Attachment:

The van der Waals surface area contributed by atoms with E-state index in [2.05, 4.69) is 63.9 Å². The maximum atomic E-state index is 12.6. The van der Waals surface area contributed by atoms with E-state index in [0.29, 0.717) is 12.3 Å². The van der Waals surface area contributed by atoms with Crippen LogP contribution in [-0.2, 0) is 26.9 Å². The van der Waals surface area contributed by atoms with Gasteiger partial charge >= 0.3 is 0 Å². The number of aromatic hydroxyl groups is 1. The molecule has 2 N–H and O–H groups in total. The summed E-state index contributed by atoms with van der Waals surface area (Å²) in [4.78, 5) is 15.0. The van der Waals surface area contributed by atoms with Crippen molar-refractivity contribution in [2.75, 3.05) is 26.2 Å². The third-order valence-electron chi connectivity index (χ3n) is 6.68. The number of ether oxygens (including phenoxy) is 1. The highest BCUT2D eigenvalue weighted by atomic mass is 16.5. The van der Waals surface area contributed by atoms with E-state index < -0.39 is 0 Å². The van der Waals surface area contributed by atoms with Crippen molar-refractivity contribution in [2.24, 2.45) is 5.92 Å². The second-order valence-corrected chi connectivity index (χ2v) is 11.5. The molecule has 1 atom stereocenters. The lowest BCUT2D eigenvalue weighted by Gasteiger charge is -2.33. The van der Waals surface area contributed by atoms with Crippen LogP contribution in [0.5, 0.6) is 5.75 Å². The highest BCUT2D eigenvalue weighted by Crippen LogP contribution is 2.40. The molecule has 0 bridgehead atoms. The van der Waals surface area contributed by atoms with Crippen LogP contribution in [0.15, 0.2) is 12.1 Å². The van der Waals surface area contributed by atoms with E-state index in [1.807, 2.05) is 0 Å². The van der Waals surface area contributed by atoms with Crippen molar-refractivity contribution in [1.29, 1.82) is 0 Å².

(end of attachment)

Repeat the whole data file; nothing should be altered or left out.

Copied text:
The van der Waals surface area contributed by atoms with E-state index in [2.05, 4.69) is 63.9 Å². The maximum atomic E-state index is 12.6. The van der Waals surface area contributed by atoms with E-state index in [0.29, 0.717) is 12.3 Å². The van der Waals surface area contributed by atoms with Crippen LogP contribution in [-0.2, 0) is 26.9 Å². The van der Waals surface area contributed by atoms with Gasteiger partial charge >= 0.3 is 0 Å². The number of aromatic hydroxyl groups is 1. The molecule has 2 N–H and O–H groups in total. The summed E-state index contributed by atoms with van der Waals surface area (Å²) in [4.78, 5) is 15.0. The van der Waals surface area contributed by atoms with Crippen molar-refractivity contribution in [2.75, 3.05) is 26.2 Å². The third-order valence-electron chi connectivity index (χ3n) is 6.68. The number of ether oxygens (including phenoxy) is 1. The highest BCUT2D eigenvalue weighted by atomic mass is 16.5. The van der Waals surface area contributed by atoms with E-state index < -0.39 is 0 Å². The van der Waals surface area contributed by atoms with Crippen molar-refractivity contribution in [2.24, 2.45) is 5.92 Å². The second-order valence-corrected chi connectivity index (χ2v) is 11.5. The molecule has 1 atom stereocenters. The lowest BCUT2D eigenvalue weighted by Gasteiger charge is -2.33. The van der Waals surface area contributed by atoms with Crippen LogP contribution in [0.5, 0.6) is 5.75 Å². The highest BCUT2D eigenvalue weighted by Crippen LogP contribution is 2.40. The molecule has 0 bridgehead atoms. The van der Waals surface area contributed by atoms with Crippen LogP contribution in [0.15, 0.2) is 12.1 Å². The van der Waals surface area contributed by atoms with E-state index in [1.807, 2.05) is 0 Å². The van der Waals surface area contributed by atoms with Crippen molar-refractivity contribution in [1.29, 1.82) is 0 Å².